“Mom, why are you making that face?” So asks my five year old while we are driving home from the grocery store.
“What face?” I ask unaware.
“This one.” She scowls demonstrating
“Oh, I’m just thinking,” I reply.
“I make that face when I’m thinking too. When I’m thinking sad thoughts.”
My heart breaks. Because my daughter knows sad thoughts and I wonder if that’s how it starts. And because I, at that moment, am planning my suicide.
I called my husband. “I have to tell you something when I get home and if I don’t say it now then I don’t know what will happen. Tell the kids to go play.”
That’s a lie. I know what will happen; he will be planning a funeral.
I don’t know why I told him. In that moment I could not see any positive purpose in my existence. Only pain and suffering for myself and those around me; because of my depression. I will be lightening their load, truly.
Let me say it again.
I told him because I thought about the foundation. And how we are encouraging people to reach out and ask for help.
Because it matters.
That thought led me to confess to my husband.
Honestly, I don’t know how I got here. I thought I was taking care of myself. I guess I wasn’t.
I am now in intensive outpatient therapy three times a week, seeing a psychiatrist once a week [and going through an array of medication changes]. I also see my individual counselor once every other week [hopefully weekly for the next few however longs].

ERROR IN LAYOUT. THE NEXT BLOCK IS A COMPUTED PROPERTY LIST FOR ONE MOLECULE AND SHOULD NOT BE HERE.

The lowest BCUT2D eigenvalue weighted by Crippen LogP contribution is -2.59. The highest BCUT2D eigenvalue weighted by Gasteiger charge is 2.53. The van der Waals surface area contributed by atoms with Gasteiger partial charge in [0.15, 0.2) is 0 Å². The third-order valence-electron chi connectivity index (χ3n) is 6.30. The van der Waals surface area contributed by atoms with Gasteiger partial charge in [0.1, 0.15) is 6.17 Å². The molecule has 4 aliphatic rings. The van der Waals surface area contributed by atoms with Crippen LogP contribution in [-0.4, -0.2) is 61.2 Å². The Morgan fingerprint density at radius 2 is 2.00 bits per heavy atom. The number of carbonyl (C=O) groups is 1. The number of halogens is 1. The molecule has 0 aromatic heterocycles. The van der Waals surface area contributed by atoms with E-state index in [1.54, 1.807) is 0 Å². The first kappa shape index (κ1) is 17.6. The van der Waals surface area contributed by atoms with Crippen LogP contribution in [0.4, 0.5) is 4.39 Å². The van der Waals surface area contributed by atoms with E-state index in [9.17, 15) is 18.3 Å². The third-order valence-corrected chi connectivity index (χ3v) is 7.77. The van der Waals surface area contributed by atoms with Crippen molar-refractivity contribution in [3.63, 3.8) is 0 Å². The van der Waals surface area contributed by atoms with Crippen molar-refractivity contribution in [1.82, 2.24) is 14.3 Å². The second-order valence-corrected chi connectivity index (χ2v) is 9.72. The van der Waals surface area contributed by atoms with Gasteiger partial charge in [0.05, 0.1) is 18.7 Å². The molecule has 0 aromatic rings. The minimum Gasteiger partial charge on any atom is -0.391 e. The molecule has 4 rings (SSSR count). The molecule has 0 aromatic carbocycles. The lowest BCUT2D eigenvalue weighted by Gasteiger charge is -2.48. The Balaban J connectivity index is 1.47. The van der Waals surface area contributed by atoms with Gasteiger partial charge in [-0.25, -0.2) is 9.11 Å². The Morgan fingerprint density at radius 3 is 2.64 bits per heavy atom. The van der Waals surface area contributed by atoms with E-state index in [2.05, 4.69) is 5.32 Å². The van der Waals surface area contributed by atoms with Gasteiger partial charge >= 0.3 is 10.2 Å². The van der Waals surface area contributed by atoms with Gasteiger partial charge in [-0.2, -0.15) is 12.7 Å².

I am lucky.
Lucky because I have a support system of family and friends. A job that actually does care about its employees and not just its numbers. I’m lucky because I can take the time off to get the help I need. To save my life.
Not everyone can say the same. And I wonder how many people are dying because of it.
Currently, I am improving, but terrified. I no longer have suicidal ideation. But, I have fear.
I am terrified of facing those who only know me on the surface and acknowledge that I’ve been struggling.
I am terrified of facing those who thought I had it all together and was managing just fine and acknowledging that in fact, I wasn’t.
I am terrified of saying I’m better because then everyone expects that I am ok. Back to my old self. The truth is, I don’t see how I will ever be the same. I’ve been lost in a black hole and have been desperately reaching toward the surface.
The view is different up here.
And I like it.
I tried to ignore it. And that only helps for so long. And in the end, it doesn’t help at all.
I still need medication and yoga. And let’s not forget Jesus. But I also need counseling.
I need coping mechanisms.
I believe that the treatment plan for mental illness is related to the severity of it; like any chronic disease, it is an individual plan. I am learning how to live with it and even [hopefully] thrive in spite of it.
I am passionate about Love Will Foundation and our mission for a reason: it is personal.
I am saying these things out loud because I am tired of darkness consuming me; I am choosing to bring it out into the light. I am standing against the very real and painful stigma that accompanies this conversation.
I thought about posting this anonymously, but then I thought:
“If I am not willing to share my story, how can I expect that others will. And then nothing changes.”
I am not more or less because of that.
I am human. And I am 1 in 5.